New technology solves mystery
>> Coming up, meet Sacramento's first Chief Traditional Health Officer. Oral history meets new technology with boarding school legacies. And, still Christmas shopping? ICT can help. I am Aliyah Chavez.
Join us for those interviews and much more from the ICT Newscast. >> This program is made possible by the Corporation for Public Broadcasting, a private corporation funded by the American people. >> Arizona State University welcomes 3,500 Indigenous students from Arizona and across the nation. It serves one of the largest populations of Indigenous students among U.S. colleges
and universities. We created a sense of place for tribal nations to create futures of their own making, through community outreach and research, taught by world-class Indigenous faculty, where they see a reflection of themselves and their experiences. Find community at ASU. [ music ] >> Standing Rock! >> This is the "ICT Newscast" with Aliyah Chavez. >> Ah-meh-rawa hopa. Thank you for joining us.
Scientists in Alaska are using like "extreme", "unprecedented", and "consequential" to describe climate change in the Arctic. This year's newly-released report card from the National Oceanic and Atmospheric Administration shows drastic impacts from a warming planet. Temperatures in the northernmost town of Utqiagvik reached 40 degrees for the month of December. That's 37 degrees above the average. Communities are dealing with melting permafrost and ice.
This forces Indigenous communities to relocate, while warming waters force fish to migrate. And fire seasons are lasting longer than they have in the past. Scientists say the data from Alaska could be a warning for other places around the world. In Montana, native species like swift foxes and black-footed ferrets disappeared from the Fort Belknap Indian Reservation generations ago.
ICT's senior producer Vincent Moniz reports on some nations working to bring them back. >> As the extinction of animals and plants accelerate around the globe, tribal nations in Montana are trying to reestablish endangered species. Swift foxes and black-footed ferrets were nearly wiped out by poisoning campaigns and farm plows, turning fertile Indigenous territory into crop land. The work of Fort Belknap's A'aninin-Nakoda college parallels growing calls to re-wild places by reviving degraded natural systems.
Interns like CJ Werk are helping to reintroduce small predators in A'aninin and Nakoda lands that sprawl across more than 1,000 square miles. >> It's a good thing, you know? You can bring in more coyotes and the badgers and all that. It's-- it equalizes everything. So, I think we forget how you take one thing out and it causes a lot more damage than what it is.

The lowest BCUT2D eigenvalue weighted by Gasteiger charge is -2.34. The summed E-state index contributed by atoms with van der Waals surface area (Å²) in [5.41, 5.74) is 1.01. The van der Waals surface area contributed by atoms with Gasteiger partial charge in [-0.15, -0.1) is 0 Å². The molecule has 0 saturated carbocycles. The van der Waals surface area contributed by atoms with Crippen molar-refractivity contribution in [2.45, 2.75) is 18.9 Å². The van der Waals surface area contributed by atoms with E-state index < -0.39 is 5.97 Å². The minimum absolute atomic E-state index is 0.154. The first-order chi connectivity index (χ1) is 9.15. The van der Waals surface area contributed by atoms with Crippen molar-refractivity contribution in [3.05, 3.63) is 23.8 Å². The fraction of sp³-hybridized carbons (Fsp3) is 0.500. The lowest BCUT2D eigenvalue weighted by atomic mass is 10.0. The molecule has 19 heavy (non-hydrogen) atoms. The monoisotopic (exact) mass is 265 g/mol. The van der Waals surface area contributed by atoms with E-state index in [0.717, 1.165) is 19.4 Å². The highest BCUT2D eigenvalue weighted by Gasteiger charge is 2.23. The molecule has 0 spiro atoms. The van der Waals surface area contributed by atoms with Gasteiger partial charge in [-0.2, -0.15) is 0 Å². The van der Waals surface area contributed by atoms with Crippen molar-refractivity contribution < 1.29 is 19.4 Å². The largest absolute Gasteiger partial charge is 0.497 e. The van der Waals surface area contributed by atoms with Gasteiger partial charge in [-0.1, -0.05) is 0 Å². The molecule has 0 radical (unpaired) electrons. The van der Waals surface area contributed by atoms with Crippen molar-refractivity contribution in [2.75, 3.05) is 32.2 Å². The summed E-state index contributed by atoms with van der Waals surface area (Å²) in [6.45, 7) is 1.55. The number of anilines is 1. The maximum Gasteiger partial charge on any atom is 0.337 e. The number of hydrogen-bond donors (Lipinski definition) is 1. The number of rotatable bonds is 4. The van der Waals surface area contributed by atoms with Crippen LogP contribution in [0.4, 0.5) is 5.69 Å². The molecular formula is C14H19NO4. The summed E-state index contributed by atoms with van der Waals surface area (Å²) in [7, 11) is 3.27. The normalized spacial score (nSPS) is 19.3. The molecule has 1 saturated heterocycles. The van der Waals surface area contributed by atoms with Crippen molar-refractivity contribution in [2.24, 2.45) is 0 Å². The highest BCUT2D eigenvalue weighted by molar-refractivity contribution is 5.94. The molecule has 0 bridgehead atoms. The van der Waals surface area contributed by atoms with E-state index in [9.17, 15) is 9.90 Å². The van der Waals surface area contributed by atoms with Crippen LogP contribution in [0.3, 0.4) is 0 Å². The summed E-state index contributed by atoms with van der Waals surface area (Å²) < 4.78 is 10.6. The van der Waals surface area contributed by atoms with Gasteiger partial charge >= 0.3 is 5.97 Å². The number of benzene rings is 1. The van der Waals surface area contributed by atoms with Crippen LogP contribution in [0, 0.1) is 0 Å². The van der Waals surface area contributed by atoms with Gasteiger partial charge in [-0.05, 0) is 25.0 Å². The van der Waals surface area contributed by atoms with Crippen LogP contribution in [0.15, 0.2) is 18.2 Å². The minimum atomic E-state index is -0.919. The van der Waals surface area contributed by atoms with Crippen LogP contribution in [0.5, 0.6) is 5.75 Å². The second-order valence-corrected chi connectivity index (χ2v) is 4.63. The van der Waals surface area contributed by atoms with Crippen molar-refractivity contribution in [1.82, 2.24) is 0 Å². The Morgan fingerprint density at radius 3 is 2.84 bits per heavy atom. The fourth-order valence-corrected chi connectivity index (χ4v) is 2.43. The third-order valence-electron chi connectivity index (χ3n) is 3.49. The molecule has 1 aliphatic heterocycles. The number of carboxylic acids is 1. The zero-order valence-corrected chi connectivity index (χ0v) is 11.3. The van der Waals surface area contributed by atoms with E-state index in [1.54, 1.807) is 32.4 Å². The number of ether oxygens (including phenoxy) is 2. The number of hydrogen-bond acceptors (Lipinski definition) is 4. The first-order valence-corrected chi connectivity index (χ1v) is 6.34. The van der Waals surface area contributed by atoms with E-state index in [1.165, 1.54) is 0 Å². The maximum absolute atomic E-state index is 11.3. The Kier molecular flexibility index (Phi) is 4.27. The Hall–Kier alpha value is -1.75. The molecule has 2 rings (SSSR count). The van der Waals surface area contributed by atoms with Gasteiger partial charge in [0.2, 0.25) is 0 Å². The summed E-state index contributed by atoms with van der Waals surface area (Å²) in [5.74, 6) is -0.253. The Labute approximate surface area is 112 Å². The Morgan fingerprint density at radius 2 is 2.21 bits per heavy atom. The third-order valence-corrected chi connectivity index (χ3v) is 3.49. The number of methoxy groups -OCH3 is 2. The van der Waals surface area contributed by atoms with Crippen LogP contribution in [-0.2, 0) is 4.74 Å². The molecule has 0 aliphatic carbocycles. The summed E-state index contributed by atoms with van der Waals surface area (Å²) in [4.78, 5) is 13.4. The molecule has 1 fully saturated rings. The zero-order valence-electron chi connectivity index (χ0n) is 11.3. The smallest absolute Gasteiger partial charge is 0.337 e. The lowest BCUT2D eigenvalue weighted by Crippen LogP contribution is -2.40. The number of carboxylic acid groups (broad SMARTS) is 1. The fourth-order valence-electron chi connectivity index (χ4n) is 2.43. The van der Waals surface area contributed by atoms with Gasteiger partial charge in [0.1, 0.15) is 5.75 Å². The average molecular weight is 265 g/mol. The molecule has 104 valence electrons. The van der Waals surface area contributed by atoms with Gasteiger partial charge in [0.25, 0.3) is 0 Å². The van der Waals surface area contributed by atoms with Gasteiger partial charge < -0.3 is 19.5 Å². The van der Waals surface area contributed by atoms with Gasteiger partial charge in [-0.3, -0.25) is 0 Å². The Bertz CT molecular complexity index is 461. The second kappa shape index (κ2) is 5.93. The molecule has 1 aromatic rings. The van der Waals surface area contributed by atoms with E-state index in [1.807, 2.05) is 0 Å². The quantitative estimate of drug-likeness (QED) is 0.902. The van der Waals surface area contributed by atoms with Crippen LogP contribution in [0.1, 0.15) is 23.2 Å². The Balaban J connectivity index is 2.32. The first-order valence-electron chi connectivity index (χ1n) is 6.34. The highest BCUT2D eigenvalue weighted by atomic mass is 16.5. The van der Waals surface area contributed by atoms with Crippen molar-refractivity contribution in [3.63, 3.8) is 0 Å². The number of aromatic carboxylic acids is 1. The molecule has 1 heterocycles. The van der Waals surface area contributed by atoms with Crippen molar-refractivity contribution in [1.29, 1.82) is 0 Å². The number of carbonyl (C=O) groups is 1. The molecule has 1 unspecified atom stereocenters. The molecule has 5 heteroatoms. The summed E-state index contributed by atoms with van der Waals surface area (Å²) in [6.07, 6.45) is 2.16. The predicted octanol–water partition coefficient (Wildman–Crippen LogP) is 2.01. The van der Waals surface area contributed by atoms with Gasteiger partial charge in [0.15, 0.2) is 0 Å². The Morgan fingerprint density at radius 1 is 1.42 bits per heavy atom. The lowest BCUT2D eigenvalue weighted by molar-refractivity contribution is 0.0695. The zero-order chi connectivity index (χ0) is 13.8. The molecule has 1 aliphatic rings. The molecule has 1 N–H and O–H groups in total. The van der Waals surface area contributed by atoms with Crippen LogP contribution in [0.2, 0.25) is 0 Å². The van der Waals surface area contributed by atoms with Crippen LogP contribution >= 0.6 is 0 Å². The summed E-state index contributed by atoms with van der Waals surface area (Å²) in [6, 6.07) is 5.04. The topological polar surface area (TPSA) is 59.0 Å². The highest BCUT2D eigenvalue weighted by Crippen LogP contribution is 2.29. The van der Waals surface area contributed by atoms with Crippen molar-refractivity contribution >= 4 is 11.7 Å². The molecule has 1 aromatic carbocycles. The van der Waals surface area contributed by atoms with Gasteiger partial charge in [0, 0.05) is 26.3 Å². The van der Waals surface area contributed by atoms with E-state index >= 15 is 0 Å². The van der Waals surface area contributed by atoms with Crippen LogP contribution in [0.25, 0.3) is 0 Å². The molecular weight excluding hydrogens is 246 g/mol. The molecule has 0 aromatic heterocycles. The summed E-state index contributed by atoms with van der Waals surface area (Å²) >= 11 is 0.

So, yeah. >> With guidance from Indigenous elders, tribal college students are vaccinating endangered ferrets to protect them against a deadly plague. Disease periodically wipes out those populations. Half the foxes released so far may have died or fled. And, with limited funding, the nation is struggling to restore their land to a wilder state. But elders are speaking positively about the commitment to welcome back Indigenous creatures that they acknowledge as relatives.
>> It's our homelands. We're trying to restore balance in our circle of life by re-introducing the buffalo, reintroducing the swift fox, reintroducing the black-footed ferrets. Those are all our relatives. And we help each other in life.
>> And though the nation's approach differs from Western conservationists, the A'aninin and Nakoda are respecting the animals like their ancestors once did. In Bismarck, North Dakota, Vincent Moniz, ICT News. >> Many Indigenous nations believe the introduction of the horse transformed their lives forever. Some youth who are Shoshone-Bannock are finding strength in a new horse healing program sponsored by their school. Here's Roselynn Yazzie. >> According to a report by the U.S. Department
of Health and Human Services, at least one in three Native youth live in poverty. One in four do not complete high school. And one in seven have attempted suicide. But the challenges Indigenous youth face force programs, like the one at Shoshone-Bannock junior and senior high school, offer alternative ways of healing. Matt Wilson is a Kiowa and Choctaw citizen.
He is the principal of the school and say one purpose of this new program is to spark student interest in their history and culture. >> Just looking at the interest of students and trying to implement what I can for, um, what they're e-enjoying and what they're into. And then, um, like I said, we've got multiple, more, uh, multiple horses coming in.
Uh, so as we get paperwork and things like that done, um, and we're cleaning out our barn, so we'll have places to-to house everything and just give these horses a good home. >> The students' eyes were filled with excitement when they first saw the 19 year horse named Aaron. Sho-Ban citizen Tim Wadsworth Sr.,
who donated the horse, says that he thought the animal would be good for the kids to learn on. Aaron was patient and calm as the kids took turns petting him. And he even ran around the tall grass in his new home. Krissy Broncho, Sho-Ban's full mental health counselor and equine assistant psychotherapist says the program offers so many positives.
>> But if we have horses in here, we definitely can start the program and just bring a group of kids and actually do therapy with the horses. It moves you through issues so much quicker. Um, and then, you know, because we're -- horses can sense everything that you feel.
And so they're feeling if there's anxiety, if there's depression, if there's -- whatever's going on with that person. And so we do a lot of processing. And so it's a wonderful thing to be able to do EAP. And so I'm just really excited that we are getting horses now, so we can implement that program. >> Principal Wilson says students will take care of the horses, and a specific class is being created to give kids school credit for all their hard work.